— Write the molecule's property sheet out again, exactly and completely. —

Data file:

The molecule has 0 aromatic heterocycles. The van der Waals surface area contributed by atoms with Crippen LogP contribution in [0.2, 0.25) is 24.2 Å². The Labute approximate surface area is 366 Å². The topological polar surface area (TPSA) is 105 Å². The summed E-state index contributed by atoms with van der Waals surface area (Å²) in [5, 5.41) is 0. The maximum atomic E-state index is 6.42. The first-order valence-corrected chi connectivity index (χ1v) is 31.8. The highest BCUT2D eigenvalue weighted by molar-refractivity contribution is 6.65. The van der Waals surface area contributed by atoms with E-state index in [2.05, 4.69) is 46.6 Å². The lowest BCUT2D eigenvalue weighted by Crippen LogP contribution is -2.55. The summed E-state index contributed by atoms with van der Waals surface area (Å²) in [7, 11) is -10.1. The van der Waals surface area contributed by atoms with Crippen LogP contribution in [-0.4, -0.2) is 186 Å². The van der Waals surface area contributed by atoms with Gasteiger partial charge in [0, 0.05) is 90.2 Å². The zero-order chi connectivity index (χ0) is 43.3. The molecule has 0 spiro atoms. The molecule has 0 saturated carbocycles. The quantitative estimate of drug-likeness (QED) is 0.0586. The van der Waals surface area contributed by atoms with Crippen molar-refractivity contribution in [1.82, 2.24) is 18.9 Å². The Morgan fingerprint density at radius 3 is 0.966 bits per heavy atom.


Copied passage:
The molecule has 0 aromatic heterocycles. The van der Waals surface area contributed by atoms with Crippen LogP contribution in [0.2, 0.25) is 24.2 Å². The Labute approximate surface area is 366 Å². The topological polar surface area (TPSA) is 105 Å². The summed E-state index contributed by atoms with van der Waals surface area (Å²) in [5, 5.41) is 0. The maximum atomic E-state index is 6.42. The first-order valence-corrected chi connectivity index (χ1v) is 31.8. The highest BCUT2D eigenvalue weighted by molar-refractivity contribution is 6.65. The van der Waals surface area contributed by atoms with E-state index in [2.05, 4.69) is 46.6 Å². The lowest BCUT2D eigenvalue weighted by Crippen LogP contribution is -2.55. The summed E-state index contributed by atoms with van der Waals surface area (Å²) in [7, 11) is -10.1. The van der Waals surface area contributed by atoms with Crippen LogP contribution in [-0.4, -0.2) is 186 Å². The van der Waals surface area contributed by atoms with Gasteiger partial charge in [0, 0.05) is 90.2 Å². The zero-order chi connectivity index (χ0) is 43.3. The molecule has 0 spiro atoms. The molecule has 0 saturated carbocycles. The quantitative estimate of drug-likeness (QED) is 0.0586. The van der Waals surface area contributed by atoms with Crippen molar-refractivity contribution in [1.82, 2.24) is 18.9 Å². The Morgan fingerprint density at radius 3 is 0.966 bits per heavy atom.